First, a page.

With the war over, Orin returned home to his wife, Elizabeth, in North Carolina. By the time the census taker came around in 1870, the family had expanded to include two sons: Philip, age 4, and John, age 2. On that census, Orin was listed as a farmer by occupation, and the real estate he owned was valued at $370.00, and his personal estate was valued at $100.00 (1870 U.S. Census, Davidson County, North Carolina, accessed on Ancestry.com, Sept. 11, 2018). Sometime before 1900, Orin, Elizabeth, their son John, and Orin’s mother, Anna Heitman, had relocated to Bolton, Mississippi. There, Orin operated a small farm with the aid of his adult son, John (1900 U.S. Census, Hinds County, Mississippi, accessed September 16, 2018).
In August 1913, Orin applied for a Confederate soldier’s pension, claiming that he was indigent and unable to support himself by his own labor. He also stated that he was living in a rented home and that all of his children were married and unable to provide for his support. (Pension application of Orin B. Heitman, Mississippi Department of Archives and History.)
According to his obituary [image at right; click to enlarge], Orin was working at his store when “he was stricken with apoplexy,” or stroke, “and from that time until the end came he did not regain consciousness” (Obituary clipping pictured on Find-a-Grave, accessed June 18, 2020). Orin Burgess Heitman died two days later, on October 1, 1917 and was buried in the Bolton City Cemetery. However, it was not until nearly 20 years later, on April 27, 1940, that Charlie Heitman—either Orin’s son or his grandson—applied for a government headstone to mark his grave. (U.S. Headstone applications for military veterans, 1925 – 1963, accessed on Ancestry.com, September 16, 2018.)
I wish I could tell a more complete story about Orin Burgess Heitman’s civil war service: It would be wonderful to have letters he wrote to his wife or parents during the war; or a diary he kept in the trenches around Petersburg; or even just a post-war reminiscence written for his children to explain his small part in a great big war. But I don’t have any of those things, so I pieced together an incomplete story based on the records that have survived to the present day. The next time I go to visit my parents’ graves in the Bolton City Cemetery, I will take a small Confederate flag and place it on the grave of Orin Heitman; I think he would appreciate the fact that over a century after his death, his service has not been forgotten.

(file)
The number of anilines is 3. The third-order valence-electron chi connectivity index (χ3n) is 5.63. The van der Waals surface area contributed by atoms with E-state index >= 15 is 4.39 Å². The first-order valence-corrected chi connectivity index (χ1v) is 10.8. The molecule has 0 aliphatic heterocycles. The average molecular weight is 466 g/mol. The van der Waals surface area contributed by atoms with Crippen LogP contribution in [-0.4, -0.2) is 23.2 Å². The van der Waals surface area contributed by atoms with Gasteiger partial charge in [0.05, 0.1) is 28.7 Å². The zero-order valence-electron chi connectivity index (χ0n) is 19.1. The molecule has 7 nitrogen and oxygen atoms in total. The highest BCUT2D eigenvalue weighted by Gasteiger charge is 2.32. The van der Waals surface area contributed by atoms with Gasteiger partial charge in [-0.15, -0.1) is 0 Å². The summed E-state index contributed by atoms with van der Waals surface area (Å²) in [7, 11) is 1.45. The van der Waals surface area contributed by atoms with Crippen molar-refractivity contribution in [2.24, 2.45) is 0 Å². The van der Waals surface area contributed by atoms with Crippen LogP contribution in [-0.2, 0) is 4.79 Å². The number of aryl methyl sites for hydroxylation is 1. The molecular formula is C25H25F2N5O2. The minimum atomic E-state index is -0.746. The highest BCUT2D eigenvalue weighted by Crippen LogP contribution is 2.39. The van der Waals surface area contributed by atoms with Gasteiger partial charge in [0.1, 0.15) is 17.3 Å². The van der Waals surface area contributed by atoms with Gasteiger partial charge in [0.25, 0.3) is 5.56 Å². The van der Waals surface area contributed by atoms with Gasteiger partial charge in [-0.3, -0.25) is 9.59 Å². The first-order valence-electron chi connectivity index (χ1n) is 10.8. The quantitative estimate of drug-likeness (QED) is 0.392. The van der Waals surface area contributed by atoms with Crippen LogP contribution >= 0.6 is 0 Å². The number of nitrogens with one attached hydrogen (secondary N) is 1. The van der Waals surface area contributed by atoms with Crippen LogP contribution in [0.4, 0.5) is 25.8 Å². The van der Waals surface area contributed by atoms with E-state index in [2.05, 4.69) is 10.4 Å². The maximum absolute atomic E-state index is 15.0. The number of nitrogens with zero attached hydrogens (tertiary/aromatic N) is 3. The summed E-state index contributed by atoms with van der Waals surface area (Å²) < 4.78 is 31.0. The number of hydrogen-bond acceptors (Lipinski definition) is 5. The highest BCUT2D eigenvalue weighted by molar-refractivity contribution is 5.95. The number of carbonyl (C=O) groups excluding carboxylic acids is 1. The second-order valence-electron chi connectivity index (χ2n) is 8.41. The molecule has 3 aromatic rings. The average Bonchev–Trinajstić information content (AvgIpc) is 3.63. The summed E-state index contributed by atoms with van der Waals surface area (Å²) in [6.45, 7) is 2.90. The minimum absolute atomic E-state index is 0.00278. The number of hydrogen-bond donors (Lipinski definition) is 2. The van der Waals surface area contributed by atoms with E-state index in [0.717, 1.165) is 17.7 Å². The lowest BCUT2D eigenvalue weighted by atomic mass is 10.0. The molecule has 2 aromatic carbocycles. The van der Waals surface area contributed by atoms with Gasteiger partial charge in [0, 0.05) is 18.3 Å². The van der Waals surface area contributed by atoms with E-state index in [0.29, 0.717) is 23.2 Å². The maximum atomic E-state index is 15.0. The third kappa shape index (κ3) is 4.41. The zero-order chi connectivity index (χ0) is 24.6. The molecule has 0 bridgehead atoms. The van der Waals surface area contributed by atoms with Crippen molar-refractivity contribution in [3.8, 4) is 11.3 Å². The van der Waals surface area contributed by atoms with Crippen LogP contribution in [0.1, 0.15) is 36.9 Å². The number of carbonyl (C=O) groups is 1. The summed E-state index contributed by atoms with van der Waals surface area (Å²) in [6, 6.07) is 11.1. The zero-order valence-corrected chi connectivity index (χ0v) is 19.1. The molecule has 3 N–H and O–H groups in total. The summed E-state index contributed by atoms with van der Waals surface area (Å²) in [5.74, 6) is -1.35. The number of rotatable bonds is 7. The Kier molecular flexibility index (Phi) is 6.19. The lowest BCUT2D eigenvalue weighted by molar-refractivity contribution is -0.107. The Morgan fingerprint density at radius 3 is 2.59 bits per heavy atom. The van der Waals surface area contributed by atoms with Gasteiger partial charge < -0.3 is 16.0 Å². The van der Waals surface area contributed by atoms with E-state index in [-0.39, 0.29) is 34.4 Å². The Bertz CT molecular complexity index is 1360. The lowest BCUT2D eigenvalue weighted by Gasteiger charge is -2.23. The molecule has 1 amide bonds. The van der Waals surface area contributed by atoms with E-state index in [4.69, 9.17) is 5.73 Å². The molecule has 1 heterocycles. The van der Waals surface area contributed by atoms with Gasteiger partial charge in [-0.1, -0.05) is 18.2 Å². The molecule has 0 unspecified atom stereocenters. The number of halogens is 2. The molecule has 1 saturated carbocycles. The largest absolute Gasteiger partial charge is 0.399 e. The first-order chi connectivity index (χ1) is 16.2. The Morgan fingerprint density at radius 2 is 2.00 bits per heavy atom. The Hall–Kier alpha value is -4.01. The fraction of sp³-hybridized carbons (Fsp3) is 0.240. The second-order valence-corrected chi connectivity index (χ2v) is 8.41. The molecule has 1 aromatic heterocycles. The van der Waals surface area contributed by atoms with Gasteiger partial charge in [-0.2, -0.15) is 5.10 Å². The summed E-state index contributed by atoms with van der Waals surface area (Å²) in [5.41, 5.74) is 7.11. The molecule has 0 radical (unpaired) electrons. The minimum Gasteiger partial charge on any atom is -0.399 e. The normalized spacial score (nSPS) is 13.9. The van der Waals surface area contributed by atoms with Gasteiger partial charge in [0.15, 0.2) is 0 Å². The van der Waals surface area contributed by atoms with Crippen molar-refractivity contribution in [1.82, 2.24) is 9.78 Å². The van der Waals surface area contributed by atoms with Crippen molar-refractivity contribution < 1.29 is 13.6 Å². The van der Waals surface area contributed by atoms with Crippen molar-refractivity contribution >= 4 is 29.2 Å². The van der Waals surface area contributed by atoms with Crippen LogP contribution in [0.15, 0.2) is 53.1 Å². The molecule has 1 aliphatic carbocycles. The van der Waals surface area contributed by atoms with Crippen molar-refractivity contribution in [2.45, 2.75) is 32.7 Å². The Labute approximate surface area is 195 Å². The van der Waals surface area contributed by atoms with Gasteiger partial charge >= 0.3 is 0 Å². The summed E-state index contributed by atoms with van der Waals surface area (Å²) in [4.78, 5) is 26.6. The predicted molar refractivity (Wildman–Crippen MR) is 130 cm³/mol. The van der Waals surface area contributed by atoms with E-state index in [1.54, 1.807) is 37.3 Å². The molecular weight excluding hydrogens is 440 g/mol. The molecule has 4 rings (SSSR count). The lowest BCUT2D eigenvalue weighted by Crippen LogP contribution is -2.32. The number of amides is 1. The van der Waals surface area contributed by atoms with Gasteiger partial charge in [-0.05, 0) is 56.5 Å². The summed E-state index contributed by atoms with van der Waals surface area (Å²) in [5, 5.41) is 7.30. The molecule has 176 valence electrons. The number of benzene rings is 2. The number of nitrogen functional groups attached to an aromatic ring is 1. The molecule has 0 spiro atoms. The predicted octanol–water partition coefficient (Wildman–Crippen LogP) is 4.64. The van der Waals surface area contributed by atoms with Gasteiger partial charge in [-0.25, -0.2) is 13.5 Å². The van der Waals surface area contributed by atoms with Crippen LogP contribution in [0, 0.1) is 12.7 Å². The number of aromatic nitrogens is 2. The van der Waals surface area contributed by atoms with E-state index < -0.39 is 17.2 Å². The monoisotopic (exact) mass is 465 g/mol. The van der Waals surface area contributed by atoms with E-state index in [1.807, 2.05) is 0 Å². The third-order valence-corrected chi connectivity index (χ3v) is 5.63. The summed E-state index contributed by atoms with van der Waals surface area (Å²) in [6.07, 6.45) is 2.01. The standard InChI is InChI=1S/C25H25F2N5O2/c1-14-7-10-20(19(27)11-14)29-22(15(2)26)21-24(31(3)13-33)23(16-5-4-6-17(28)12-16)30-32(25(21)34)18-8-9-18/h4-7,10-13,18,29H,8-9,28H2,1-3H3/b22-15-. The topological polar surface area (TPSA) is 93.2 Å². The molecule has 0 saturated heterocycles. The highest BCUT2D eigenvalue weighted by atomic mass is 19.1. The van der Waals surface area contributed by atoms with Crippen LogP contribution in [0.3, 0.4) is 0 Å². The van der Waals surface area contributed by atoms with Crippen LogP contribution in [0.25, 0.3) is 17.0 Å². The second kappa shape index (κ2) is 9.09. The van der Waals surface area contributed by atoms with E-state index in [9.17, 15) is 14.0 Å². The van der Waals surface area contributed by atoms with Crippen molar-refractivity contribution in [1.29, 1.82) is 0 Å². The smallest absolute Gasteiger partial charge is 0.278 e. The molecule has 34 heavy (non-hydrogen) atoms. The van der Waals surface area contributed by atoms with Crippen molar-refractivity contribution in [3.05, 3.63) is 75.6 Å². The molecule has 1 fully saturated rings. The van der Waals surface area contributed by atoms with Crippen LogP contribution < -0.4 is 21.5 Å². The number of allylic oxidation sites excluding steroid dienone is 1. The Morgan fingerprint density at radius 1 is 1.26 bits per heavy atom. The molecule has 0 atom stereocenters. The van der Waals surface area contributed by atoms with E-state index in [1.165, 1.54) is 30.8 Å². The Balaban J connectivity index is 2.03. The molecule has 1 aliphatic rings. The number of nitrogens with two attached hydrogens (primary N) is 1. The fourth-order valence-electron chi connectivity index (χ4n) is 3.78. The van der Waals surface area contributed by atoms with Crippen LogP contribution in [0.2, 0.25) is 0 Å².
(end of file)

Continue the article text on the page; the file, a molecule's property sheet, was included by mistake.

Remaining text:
Editor’s Note: According to the 1880 Census, Orin and Elizabeth were still living on a Davidson County farm and had added two more children to their family: Along with sons Philip and John, Charles (8 years old) and David (5 years old) lived in the household, too (1880 U.S. Census, Davidson County, North Carolina, accessed on Ancestry.com, June 17, 2020). Then, records reveal that Orin did something unexpected: He married another woman. On Sept. 10, 1885, Orin Heitman, forty years old, married Margaret Marcella Campbell, twenty-five years old, in a ceremony performed by the Justice of the Peace at Emily Campbell’s—Margaret’s mother—home in Forsyth County, North Carolina (North Carolina, Marriage Records, 1741-2011, accessed on Ancestry.com, June 17, 2020). Margaret Marcella Campbell was born to Thomas and Emily Campbell on Aug. 21, 1860, and she had had a daughter, Ida, who had been born on Sept. 17, 1881 (N.C. Death Certificates, 1909-1976, accessed on Ancestry.com, June 18, 2020). Then, on the 1900 Census records, Orin appeared in Mississippi, living with his mother, his first wife, Elizabeth, and one of his sons while Margaret was still living in Forsyth County with her husband, James Murphy, a man seven years younger than she, and their children. By then, Margaret and James had been married for ten years, and Ida, eighteen years old, still lived with her mother (1900 U.S. Census, Forsyth County, North Carolina, accessed on Ancestry.com, June 17, 2020). Perhaps Orin’s involvement with and marriage to Miss Margaret Marcella Campbell had something to do with why the Heitman family relocated to Mississippi: All its members but one son, Philip, moved away from North Carolina. Elizabeth C. Ripple Heitman died on July 2, 1914 and is also buried in Bolton Cemetery at Bolton, Mississippi.